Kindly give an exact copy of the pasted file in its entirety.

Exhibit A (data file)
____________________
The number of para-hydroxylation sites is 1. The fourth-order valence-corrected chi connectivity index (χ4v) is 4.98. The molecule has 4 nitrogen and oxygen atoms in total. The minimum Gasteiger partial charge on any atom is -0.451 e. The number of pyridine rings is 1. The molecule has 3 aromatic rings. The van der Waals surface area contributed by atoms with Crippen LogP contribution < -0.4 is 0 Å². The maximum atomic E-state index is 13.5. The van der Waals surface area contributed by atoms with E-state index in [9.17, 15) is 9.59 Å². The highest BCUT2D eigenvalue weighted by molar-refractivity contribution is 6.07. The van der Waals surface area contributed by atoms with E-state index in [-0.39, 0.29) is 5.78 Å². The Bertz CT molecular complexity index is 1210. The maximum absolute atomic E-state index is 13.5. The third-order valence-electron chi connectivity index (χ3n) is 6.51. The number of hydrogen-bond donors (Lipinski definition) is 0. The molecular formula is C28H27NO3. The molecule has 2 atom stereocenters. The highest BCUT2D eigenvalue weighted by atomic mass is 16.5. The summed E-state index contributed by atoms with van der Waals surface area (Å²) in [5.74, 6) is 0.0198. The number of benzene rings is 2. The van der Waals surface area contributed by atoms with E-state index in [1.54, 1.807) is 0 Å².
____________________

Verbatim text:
The number of para-hydroxylation sites is 1. The fourth-order valence-corrected chi connectivity index (χ4v) is 4.98. The molecule has 4 nitrogen and oxygen atoms in total. The minimum Gasteiger partial charge on any atom is -0.451 e. The number of pyridine rings is 1. The molecule has 3 aromatic rings. The van der Waals surface area contributed by atoms with Crippen LogP contribution < -0.4 is 0 Å². The maximum atomic E-state index is 13.5. The van der Waals surface area contributed by atoms with E-state index in [9.17, 15) is 9.59 Å². The highest BCUT2D eigenvalue weighted by molar-refractivity contribution is 6.07. The van der Waals surface area contributed by atoms with E-state index in [-0.39, 0.29) is 5.78 Å². The Bertz CT molecular complexity index is 1210. The maximum absolute atomic E-state index is 13.5. The third-order valence-electron chi connectivity index (χ3n) is 6.51. The number of hydrogen-bond donors (Lipinski definition) is 0. The molecular formula is C28H27NO3. The molecule has 2 atom stereocenters. The highest BCUT2D eigenvalue weighted by atomic mass is 16.5. The summed E-state index contributed by atoms with van der Waals surface area (Å²) in [5.74, 6) is 0.0198. The number of benzene rings is 2. The van der Waals surface area contributed by atoms with E-state index in [1.54, 1.807) is 0 Å².